According to Kendrick, the key to this was to mimic the operations of the agricultural titans in the Salinas Valley, who know a thing or two about keeping produce fresh for as long as possible throughout the supply chain. The Food Bank’s facility is AIB certified and includes cold-storage capabilities and a fleet of trucks.
But besides being a vital part of the organization’s supply chain, these distribution sites are doing double duty. Not only do the employees at the locations make sure produce gets in the hands of the neediest clients, the workers also have an opportunity to interact and educate about nutrition and the availability of healthy choices.
It is the most grassroots kind of preventative care available, and it is urgently needed. Currently 50 percent of residents in Monterey County are diabetic or pre-diabetic, a diagnosis that often occurs in tandem with insufficient access to healthy food. It’s an avalanche of medical management for many of these patients; those trying to manage their conditions who are food insecure were often already struggling to find healthy options in the first place. According to the Food Bank, Monterey County ranks highest among all 58 counties in California in food insecurity and the incidence of Type 2 diabetes.
A study from the University of California, San Francisco provided the numbers and the cold hard facts that motivate Kendrick and her team. In the UCSF study, it detailed that 33 percent of hospitalizations in the county are related to complications from Type 2 diabetes; the number rises to 47 percent in the most marginalized areas of Monterey County.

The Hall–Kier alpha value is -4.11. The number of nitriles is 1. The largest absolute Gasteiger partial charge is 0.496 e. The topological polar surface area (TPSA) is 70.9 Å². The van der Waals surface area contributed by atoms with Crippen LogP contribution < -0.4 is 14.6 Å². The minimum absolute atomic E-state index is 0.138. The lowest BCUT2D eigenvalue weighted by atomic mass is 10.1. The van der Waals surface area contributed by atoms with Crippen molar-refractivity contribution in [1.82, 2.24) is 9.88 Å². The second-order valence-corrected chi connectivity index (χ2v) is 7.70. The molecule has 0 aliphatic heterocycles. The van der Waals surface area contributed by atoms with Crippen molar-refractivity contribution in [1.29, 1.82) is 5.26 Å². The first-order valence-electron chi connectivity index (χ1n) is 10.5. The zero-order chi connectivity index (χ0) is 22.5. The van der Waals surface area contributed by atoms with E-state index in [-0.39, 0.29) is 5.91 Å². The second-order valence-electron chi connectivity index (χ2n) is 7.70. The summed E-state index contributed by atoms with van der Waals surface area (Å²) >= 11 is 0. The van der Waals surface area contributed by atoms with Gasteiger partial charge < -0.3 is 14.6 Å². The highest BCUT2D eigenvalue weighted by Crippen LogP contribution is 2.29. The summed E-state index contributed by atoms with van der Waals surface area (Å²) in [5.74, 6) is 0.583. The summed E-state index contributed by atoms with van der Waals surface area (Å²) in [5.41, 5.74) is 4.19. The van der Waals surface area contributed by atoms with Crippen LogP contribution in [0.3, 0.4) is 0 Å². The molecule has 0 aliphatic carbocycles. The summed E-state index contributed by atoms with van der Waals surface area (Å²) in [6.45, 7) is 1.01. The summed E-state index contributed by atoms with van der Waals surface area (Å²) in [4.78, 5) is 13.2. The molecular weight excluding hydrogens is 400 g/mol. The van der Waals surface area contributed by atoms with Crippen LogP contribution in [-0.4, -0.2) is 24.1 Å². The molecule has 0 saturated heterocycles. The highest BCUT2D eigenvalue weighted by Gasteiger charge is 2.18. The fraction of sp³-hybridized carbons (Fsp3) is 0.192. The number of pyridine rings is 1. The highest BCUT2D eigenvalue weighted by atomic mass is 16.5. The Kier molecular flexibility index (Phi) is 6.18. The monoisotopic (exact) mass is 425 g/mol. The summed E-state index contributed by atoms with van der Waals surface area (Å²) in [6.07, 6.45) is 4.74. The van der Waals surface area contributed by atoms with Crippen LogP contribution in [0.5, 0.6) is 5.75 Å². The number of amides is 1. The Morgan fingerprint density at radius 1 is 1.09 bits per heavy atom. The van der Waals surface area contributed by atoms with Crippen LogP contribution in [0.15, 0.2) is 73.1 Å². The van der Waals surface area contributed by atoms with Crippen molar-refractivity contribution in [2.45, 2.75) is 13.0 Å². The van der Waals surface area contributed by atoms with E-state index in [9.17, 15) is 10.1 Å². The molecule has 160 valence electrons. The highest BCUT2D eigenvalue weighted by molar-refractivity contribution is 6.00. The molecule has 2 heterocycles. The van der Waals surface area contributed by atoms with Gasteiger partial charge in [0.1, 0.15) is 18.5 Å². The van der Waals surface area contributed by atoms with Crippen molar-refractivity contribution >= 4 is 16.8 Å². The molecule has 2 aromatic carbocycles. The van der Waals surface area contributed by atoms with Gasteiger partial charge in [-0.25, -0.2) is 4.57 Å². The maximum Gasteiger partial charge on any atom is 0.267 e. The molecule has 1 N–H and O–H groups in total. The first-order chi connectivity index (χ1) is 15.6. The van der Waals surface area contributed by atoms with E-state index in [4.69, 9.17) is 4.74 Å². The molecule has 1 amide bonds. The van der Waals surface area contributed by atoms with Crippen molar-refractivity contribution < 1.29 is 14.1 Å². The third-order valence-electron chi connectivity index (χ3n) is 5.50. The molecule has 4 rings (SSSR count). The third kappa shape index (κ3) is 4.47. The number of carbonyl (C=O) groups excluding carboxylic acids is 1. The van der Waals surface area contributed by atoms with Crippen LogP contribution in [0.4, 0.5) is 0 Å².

The magnitude of the problem can seem daunting. But having this kind of data allows the Food Bank for Monterey County to tackle the most important step in hunger reduction and nutrition education: meeting people where they are.
Besides interactions at the distribution centers, there are two programs run by the food bank that highlight the proactive approach about nutrition that Kendrick believes is so vital.
The Food Bank’s Family Market Program runs from April through October and provides fresh produce and daily goods to the organization’s service population. The food that is distributed consists of locally-grown produce including broccoli, Brussels sprouts, celery, leeks, lettuce, Portobello mushrooms, scallions and strawberries. Families are able to self-select food they like and need from the bountiful available options; there are no pre-packaged bags. Each market serves 200-400 people and each household receives approximately 50-100 lbs. of food.
And, much like the Food Bank’s distribution center, it serves a dual purpose. The Family Market provides an ideal venue to receive information on nutrition as well as health and human services programs available to low-income Monterey County residents.
In addition, thanks to a $100,000 grant from the Kubota Tractor Corporation, the food bank is now building a community farm. Named the 5-Acre Farm, the goal is to create hands-on experiences for students in the Salinas Valley to see the connection between food, nutrition and community. Teaching children the value of healthy eating when they are young will, hopefully, create a throughline to good health that will last the rest of their lives.
“We think about where the money is going in the United States, where resources are wasted to unnecessary hospitalizations,” Kendrick said. “At the end of the day, we are the largest medicine cabinet for this community.”
If you or your company are interested in working with the Food Bank of Monterey County, please contact CEO & Executive Director Melissa Kendrick at [email protected].